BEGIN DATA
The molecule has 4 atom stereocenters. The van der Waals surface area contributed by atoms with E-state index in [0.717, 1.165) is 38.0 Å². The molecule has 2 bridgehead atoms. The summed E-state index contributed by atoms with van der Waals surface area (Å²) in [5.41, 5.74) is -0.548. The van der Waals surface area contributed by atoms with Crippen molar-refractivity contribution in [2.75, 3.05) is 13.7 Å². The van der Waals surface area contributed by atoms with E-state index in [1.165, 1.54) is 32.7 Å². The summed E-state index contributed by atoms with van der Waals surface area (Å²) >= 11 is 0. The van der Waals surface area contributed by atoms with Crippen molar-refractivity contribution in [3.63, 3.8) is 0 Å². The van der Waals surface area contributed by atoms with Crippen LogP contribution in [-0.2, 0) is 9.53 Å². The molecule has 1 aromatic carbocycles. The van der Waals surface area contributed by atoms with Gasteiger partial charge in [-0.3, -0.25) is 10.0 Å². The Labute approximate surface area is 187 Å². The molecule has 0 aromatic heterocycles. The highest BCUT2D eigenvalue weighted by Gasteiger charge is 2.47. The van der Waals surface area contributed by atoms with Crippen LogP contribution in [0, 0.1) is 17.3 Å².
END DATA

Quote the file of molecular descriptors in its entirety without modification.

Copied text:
The molecule has 4 atom stereocenters. The van der Waals surface area contributed by atoms with E-state index in [0.717, 1.165) is 38.0 Å². The molecule has 2 bridgehead atoms. The summed E-state index contributed by atoms with van der Waals surface area (Å²) in [5.41, 5.74) is -0.548. The van der Waals surface area contributed by atoms with Crippen molar-refractivity contribution in [2.75, 3.05) is 13.7 Å². The van der Waals surface area contributed by atoms with E-state index in [1.165, 1.54) is 32.7 Å². The summed E-state index contributed by atoms with van der Waals surface area (Å²) >= 11 is 0. The van der Waals surface area contributed by atoms with Crippen molar-refractivity contribution in [3.63, 3.8) is 0 Å². The van der Waals surface area contributed by atoms with Crippen LogP contribution in [-0.2, 0) is 9.53 Å². The molecule has 1 aromatic carbocycles. The van der Waals surface area contributed by atoms with Gasteiger partial charge in [-0.3, -0.25) is 10.0 Å². The Labute approximate surface area is 187 Å². The molecule has 0 aromatic heterocycles. The highest BCUT2D eigenvalue weighted by Gasteiger charge is 2.47. The van der Waals surface area contributed by atoms with Crippen LogP contribution in [0, 0.1) is 17.3 Å².